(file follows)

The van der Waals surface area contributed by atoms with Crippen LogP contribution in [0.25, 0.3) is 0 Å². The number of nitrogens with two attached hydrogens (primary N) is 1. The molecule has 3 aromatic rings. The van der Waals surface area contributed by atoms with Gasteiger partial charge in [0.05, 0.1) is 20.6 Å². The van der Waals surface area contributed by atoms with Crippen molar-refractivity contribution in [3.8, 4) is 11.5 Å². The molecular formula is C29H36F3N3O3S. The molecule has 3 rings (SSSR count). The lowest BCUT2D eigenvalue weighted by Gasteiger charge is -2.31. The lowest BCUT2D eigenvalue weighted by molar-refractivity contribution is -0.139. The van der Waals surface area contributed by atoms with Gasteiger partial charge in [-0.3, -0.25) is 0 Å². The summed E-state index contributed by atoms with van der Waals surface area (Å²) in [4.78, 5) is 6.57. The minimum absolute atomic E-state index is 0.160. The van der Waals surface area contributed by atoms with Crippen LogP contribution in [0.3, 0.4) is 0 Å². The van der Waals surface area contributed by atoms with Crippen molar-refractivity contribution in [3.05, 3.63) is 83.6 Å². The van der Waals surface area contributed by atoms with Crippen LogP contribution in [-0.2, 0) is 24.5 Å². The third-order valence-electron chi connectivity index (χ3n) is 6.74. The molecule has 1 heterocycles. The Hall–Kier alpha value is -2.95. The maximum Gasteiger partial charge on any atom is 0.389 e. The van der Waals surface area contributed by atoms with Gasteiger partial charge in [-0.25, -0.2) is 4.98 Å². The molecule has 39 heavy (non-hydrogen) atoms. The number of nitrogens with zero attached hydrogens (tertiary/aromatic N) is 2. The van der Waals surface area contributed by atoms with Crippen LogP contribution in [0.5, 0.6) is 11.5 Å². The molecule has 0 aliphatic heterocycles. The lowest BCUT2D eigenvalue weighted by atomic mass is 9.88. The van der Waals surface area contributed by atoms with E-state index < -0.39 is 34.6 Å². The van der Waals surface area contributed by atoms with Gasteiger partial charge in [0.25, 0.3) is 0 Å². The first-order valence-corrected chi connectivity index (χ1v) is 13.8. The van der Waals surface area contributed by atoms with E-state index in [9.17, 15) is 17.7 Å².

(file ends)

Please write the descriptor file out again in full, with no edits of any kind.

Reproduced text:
The van der Waals surface area contributed by atoms with Crippen LogP contribution in [0.25, 0.3) is 0 Å². The number of nitrogens with two attached hydrogens (primary N) is 1. The molecule has 3 aromatic rings. The van der Waals surface area contributed by atoms with Gasteiger partial charge in [0.05, 0.1) is 20.6 Å². The van der Waals surface area contributed by atoms with Crippen molar-refractivity contribution in [3.8, 4) is 11.5 Å². The molecular formula is C29H36F3N3O3S. The molecule has 3 rings (SSSR count). The lowest BCUT2D eigenvalue weighted by Gasteiger charge is -2.31. The lowest BCUT2D eigenvalue weighted by molar-refractivity contribution is -0.139. The van der Waals surface area contributed by atoms with Gasteiger partial charge in [-0.3, -0.25) is 0 Å². The summed E-state index contributed by atoms with van der Waals surface area (Å²) in [4.78, 5) is 6.57. The minimum absolute atomic E-state index is 0.160. The van der Waals surface area contributed by atoms with Crippen LogP contribution in [0.3, 0.4) is 0 Å². The van der Waals surface area contributed by atoms with Crippen molar-refractivity contribution in [3.05, 3.63) is 83.6 Å². The van der Waals surface area contributed by atoms with Crippen LogP contribution in [-0.2, 0) is 24.5 Å². The third-order valence-electron chi connectivity index (χ3n) is 6.74. The molecule has 1 heterocycles. The Hall–Kier alpha value is -2.95. The maximum Gasteiger partial charge on any atom is 0.389 e. The van der Waals surface area contributed by atoms with Gasteiger partial charge in [-0.25, -0.2) is 4.98 Å². The molecule has 39 heavy (non-hydrogen) atoms. The number of nitrogens with zero attached hydrogens (tertiary/aromatic N) is 2. The van der Waals surface area contributed by atoms with Crippen LogP contribution in [0.5, 0.6) is 11.5 Å². The molecule has 0 aliphatic heterocycles. The lowest BCUT2D eigenvalue weighted by atomic mass is 9.88. The van der Waals surface area contributed by atoms with E-state index < -0.39 is 34.6 Å². The van der Waals surface area contributed by atoms with Gasteiger partial charge in [0.25, 0.3) is 0 Å². The first-order valence-corrected chi connectivity index (χ1v) is 13.8. The van der Waals surface area contributed by atoms with E-state index in [9.17, 15) is 17.7 Å².